The Comox Valley Regional District board has approved an additional $80,000 — for a total of $230,000 — for the 2019 Homelessness and Supports Service requisition. The service was established after a 2015 referendum for a tax to address homelessness passed.
The Dawn to Dawn Action on Homelessness Society is to receive $90,000 towards purchase of a rent-geared-to-income condo unit.
“Somewhere in the Valley, ideally a two-bedroom unit, so we can house a small family,” Dawn to Dawn president Richard Clarke said. “The funds won’t be available until August, so hopefully we find something appropriate and affordable in the fall.”
The Comox Valley Transition Society will receive $15,000 to help purchase rent-geared-to-income four-plexes.
The Comox Valley Coalition to End Homelessness, with the Transition Society as the fiscal host, will receive $60,000 towards planning and renovation of a permanent drop-in centre. The coalition is seeking a building where homeless individuals or those at-risk can escape harsh weather, and access washrooms, showers, laundry, phones, harm reduction supplies and other immediate supports.
“We plan to offer programming to the new space, to reach even more homeless or at-risk, and to improve self-sufficiency, and a sense of belonging through social connection, referrals to community agencies, access to support workers, and education opportunities,” coalition co-ordinator Andrea Cupelli said.
The coalition expects a building will be found this year. Volunteer help will be welcomed to help renovate and prepare the space.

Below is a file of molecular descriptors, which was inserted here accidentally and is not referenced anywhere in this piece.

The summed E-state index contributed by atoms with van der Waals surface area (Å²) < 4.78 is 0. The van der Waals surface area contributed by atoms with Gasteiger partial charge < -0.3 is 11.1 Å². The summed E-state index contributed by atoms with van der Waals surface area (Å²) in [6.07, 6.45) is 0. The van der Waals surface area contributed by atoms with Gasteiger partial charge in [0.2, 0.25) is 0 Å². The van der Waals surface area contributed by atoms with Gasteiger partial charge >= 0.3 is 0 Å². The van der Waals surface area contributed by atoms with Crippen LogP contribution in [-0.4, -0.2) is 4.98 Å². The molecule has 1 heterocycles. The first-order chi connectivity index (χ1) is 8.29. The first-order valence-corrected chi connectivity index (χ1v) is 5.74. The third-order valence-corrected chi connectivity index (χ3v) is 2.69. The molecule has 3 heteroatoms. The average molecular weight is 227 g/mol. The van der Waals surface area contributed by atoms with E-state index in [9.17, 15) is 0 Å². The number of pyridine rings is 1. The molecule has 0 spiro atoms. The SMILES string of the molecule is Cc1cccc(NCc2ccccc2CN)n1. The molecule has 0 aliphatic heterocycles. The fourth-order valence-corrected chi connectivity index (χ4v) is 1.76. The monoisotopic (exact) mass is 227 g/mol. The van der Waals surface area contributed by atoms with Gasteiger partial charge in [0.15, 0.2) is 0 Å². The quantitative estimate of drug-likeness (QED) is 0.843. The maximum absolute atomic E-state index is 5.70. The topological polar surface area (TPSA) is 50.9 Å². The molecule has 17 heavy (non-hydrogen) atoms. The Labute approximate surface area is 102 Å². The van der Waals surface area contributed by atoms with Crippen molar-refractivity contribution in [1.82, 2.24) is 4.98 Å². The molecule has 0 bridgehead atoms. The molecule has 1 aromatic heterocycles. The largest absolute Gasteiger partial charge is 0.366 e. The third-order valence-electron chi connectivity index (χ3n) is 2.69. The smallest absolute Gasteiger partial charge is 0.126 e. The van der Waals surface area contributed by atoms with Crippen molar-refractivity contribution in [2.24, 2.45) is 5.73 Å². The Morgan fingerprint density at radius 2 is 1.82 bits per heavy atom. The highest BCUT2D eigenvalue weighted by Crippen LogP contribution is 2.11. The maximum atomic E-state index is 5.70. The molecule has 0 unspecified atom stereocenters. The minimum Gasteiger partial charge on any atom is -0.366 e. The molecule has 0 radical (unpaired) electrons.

Also in line for money is Habitat for Humanity Vancouver Island North, which has been granted $60,000 towards construction of two more houses at its Lake Trail Road build in Courtenay. The first two homeowners were welcomed in a ceremony last winter at the complex, which will eventually contain 10 units.
“We are very excited to be a part of the coalition,” Habitat’s executive director Pat McKenna said. “Such good things are happening in our community.”
Another beneficiary is L’Arche Comox Valley, which receives $5,000 towards pre-construction planning costs for a 12-18 unit rent-geared-to-income housing facility. Ideally, it would be built close to the I Belong Centre on Grieve Avenue in Courtenay.
“In the I Belong Centre, we already have six apartments for adults who have developmental disabilities, but can live semi-independently,” said Tony Reynolds, a L’Arche volunteer and past board chair. “They have done so remarkably well the last 18 months…Being close to the I Belong Centre, they really have become part of a community of people that encourage them and support them. We want to expand this and have the availability for others to have the same opportunity. If we had it in Comox, it kind of breaks that tie.”
Though L’Arche board members have yet to find a site for the facility, they have their eyes on a couple of locations.
Since 2016 — with money from the Homelessness Supports Service fund, and the annual affordable housing contribution from the Town of Comox — coalition member agencies have built 62 housing units, ranging from homes for women and children escaping domestic violence, supported living for youth 17-22, women in recovery, families, and other individuals in need of subsidized and affordable housing.